gailcalled's avatar

@jerv: I laughed hard enough so that I fell off the chair.

So translate that for non-hackers, please.

jerv's avatar

@gailcalled Which part? I am not always good at translating, nor am I adept at the sort of introspection required to explain who/how I am well enough to even notice many of the differences between myself and others. That includes explaining geeky quirks, programming, and other things that I do intuitively. (You should see the look on my bosses face whenever I solve a math problem in my head!)

I can direct you to The Jargon File to try and explain a few things. There are Koans and a portrait of J. Random Hacker that may help you figure it out. Here is an excerpt from the weaknesses of the Hacker personality that might give you a little insight as to why I can’t fully explain it myself.

“Hackers have relatively little ability to identify emotionally with other people. This may be because hackers generally aren’t much like ‘other people’. Unsurprisingly, hackers also tend towards self-absorption, intellectual arrogance, and impatience with people and tasks perceived to be wasting their time.

As cynical as hackers sometimes wax about the amount of idiocy in the world, they tend by reflex to assume that everyone is as rational, ‘cool’, and imaginative as they consider themselves. This bias often contributes to weakness in communication skills. Hackers tend to be especially poor at confrontation and negotiation….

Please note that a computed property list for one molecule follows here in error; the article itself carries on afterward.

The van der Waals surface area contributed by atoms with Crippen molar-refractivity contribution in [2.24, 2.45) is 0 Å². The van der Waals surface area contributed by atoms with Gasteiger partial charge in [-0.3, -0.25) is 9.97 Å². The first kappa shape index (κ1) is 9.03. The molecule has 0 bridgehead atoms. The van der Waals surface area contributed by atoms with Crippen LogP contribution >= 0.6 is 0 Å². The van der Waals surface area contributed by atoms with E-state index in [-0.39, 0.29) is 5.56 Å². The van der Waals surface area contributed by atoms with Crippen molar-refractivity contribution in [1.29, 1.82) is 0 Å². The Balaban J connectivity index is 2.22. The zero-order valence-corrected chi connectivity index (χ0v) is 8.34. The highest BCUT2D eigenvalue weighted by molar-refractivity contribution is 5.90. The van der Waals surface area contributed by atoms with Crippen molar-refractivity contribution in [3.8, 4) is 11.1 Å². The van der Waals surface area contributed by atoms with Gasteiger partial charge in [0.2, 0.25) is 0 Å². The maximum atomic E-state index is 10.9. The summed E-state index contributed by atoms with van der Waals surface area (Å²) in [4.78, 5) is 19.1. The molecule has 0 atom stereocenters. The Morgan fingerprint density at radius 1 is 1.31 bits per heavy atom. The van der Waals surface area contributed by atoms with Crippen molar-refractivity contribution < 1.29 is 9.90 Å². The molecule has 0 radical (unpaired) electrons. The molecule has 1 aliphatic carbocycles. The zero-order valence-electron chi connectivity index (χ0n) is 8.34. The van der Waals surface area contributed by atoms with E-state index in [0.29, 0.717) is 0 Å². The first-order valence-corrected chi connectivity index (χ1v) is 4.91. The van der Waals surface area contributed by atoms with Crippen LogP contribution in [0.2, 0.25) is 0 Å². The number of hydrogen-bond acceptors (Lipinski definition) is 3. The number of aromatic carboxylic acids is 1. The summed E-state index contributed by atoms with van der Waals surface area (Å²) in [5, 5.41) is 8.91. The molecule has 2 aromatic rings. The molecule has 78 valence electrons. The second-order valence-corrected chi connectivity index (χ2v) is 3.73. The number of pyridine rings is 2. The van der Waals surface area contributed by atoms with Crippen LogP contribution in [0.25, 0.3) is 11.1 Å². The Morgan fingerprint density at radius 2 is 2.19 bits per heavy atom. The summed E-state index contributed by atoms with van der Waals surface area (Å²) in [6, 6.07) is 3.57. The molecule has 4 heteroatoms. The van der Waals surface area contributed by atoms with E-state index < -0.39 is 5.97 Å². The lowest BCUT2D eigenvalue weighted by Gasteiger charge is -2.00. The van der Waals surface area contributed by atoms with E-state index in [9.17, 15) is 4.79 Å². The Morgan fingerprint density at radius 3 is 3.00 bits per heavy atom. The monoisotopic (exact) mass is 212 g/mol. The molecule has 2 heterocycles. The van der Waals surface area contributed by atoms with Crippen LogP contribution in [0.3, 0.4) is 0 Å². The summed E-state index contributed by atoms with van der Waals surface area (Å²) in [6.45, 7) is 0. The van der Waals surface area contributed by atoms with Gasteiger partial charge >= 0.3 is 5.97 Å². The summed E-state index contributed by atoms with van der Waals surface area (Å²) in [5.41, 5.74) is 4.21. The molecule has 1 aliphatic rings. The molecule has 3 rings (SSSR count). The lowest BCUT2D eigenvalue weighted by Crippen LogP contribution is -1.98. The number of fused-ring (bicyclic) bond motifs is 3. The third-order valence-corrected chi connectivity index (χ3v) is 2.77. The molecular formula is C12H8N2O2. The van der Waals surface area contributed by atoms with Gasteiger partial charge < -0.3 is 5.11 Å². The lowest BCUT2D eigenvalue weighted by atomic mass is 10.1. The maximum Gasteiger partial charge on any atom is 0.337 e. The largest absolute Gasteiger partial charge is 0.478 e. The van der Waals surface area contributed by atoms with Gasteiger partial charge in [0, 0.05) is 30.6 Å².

…some hacker traits coincide with indicators for non-hyperactive ADD and AS — the status of caffeine as a hacker beverage of choice may be connected to the fact that it bonds to the same neural receptors as Ritalin, the drug most commonly prescribed for ADD. It is probably true that boosters of both would find a rather higher rate of clinical ADD among hackers than the supposedly mainstream-normal 3–5% (AS is rarer at 0.4–0.5%).”

As for translating the source code, it is “one of those things that must be done”. The comment lines pretty much say it all; that is the entire purpose of comment lines. If that doesn’t make as much sense to you as it does to me then I can’t explain it better until you grok the Jargon File.

In fact, I recommend that more people read and grok the Jargon File.

flo's avatar

I was trying to learn the significance of it for the average person.

Answer this question

Login

or

Join

to answer.

This question is in the General Section. Responses must be helpful and on-topic.

Your answer will be saved while you login or join.

Have a question? Ask Fluther!

What do you know more about?
or
Knowledge Networking @ Fluther